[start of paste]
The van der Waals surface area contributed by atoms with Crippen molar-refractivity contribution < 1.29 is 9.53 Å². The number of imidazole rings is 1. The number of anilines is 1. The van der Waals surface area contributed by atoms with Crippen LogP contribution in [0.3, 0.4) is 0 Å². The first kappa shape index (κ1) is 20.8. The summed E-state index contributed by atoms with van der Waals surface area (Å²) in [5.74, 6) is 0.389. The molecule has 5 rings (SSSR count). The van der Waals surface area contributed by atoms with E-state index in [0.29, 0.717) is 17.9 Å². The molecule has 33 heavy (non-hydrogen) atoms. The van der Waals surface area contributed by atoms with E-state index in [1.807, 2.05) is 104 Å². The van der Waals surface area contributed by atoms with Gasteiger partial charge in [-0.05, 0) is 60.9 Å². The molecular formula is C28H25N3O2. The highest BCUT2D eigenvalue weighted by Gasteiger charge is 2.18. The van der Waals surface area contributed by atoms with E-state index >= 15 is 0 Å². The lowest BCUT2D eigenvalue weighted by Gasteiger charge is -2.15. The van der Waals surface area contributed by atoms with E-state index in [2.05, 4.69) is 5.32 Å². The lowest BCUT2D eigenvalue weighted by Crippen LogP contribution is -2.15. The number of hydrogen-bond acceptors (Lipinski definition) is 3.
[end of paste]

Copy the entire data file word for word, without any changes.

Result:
The van der Waals surface area contributed by atoms with Crippen molar-refractivity contribution < 1.29 is 9.53 Å². The number of imidazole rings is 1. The number of anilines is 1. The van der Waals surface area contributed by atoms with Crippen LogP contribution in [0.3, 0.4) is 0 Å². The first kappa shape index (κ1) is 20.8. The summed E-state index contributed by atoms with van der Waals surface area (Å²) in [5.74, 6) is 0.389. The molecule has 5 rings (SSSR count). The van der Waals surface area contributed by atoms with E-state index in [0.29, 0.717) is 17.9 Å². The molecule has 33 heavy (non-hydrogen) atoms. The van der Waals surface area contributed by atoms with E-state index in [1.807, 2.05) is 104 Å². The van der Waals surface area contributed by atoms with Gasteiger partial charge in [-0.05, 0) is 60.9 Å². The molecular formula is C28H25N3O2. The highest BCUT2D eigenvalue weighted by Gasteiger charge is 2.18. The van der Waals surface area contributed by atoms with E-state index >= 15 is 0 Å². The lowest BCUT2D eigenvalue weighted by Gasteiger charge is -2.15. The van der Waals surface area contributed by atoms with E-state index in [2.05, 4.69) is 5.32 Å². The lowest BCUT2D eigenvalue weighted by Crippen LogP contribution is -2.15. The number of hydrogen-bond acceptors (Lipinski definition) is 3.